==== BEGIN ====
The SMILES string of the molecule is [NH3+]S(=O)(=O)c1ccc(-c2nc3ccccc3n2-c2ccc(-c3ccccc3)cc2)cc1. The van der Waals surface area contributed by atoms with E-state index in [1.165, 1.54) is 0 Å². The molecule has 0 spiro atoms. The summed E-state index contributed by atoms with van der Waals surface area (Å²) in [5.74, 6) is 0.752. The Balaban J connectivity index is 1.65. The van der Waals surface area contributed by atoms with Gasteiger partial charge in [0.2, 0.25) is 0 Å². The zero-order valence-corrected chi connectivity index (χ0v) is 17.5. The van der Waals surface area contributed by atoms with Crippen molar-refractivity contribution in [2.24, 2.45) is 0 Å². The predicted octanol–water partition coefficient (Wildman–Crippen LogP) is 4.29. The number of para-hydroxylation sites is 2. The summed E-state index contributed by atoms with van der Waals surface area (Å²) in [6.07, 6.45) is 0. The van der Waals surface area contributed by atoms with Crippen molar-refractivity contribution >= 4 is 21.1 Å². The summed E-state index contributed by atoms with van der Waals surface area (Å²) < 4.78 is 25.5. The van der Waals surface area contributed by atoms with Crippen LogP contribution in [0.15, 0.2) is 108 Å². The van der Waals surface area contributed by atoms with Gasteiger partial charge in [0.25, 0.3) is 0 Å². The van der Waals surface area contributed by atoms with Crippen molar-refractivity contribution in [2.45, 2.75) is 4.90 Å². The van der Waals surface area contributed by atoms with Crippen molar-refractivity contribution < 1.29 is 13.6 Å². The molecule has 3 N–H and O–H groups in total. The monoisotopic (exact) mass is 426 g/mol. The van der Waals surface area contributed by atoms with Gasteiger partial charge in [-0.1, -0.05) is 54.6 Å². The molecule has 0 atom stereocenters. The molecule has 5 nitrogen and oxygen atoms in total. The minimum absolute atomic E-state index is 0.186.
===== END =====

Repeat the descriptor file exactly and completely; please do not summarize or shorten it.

The SMILES string of the molecule is [NH3+]S(=O)(=O)c1ccc(-c2nc3ccccc3n2-c2ccc(-c3ccccc3)cc2)cc1. The van der Waals surface area contributed by atoms with E-state index in [1.165, 1.54) is 0 Å². The molecule has 0 spiro atoms. The summed E-state index contributed by atoms with van der Waals surface area (Å²) in [5.74, 6) is 0.752. The Balaban J connectivity index is 1.65. The van der Waals surface area contributed by atoms with Gasteiger partial charge in [0.2, 0.25) is 0 Å². The zero-order valence-corrected chi connectivity index (χ0v) is 17.5. The van der Waals surface area contributed by atoms with Crippen molar-refractivity contribution in [2.24, 2.45) is 0 Å². The predicted octanol–water partition coefficient (Wildman–Crippen LogP) is 4.29. The number of para-hydroxylation sites is 2. The summed E-state index contributed by atoms with van der Waals surface area (Å²) in [6.07, 6.45) is 0. The van der Waals surface area contributed by atoms with Crippen molar-refractivity contribution >= 4 is 21.1 Å². The summed E-state index contributed by atoms with van der Waals surface area (Å²) < 4.78 is 25.5. The van der Waals surface area contributed by atoms with Crippen LogP contribution in [0.15, 0.2) is 108 Å². The van der Waals surface area contributed by atoms with Gasteiger partial charge in [0.25, 0.3) is 0 Å². The van der Waals surface area contributed by atoms with Crippen molar-refractivity contribution in [2.45, 2.75) is 4.90 Å². The van der Waals surface area contributed by atoms with Crippen molar-refractivity contribution < 1.29 is 13.6 Å². The molecule has 3 N–H and O–H groups in total. The monoisotopic (exact) mass is 426 g/mol. The van der Waals surface area contributed by atoms with Gasteiger partial charge in [-0.1, -0.05) is 54.6 Å². The molecule has 0 atom stereocenters. The molecule has 5 nitrogen and oxygen atoms in total. The minimum absolute atomic E-state index is 0.186.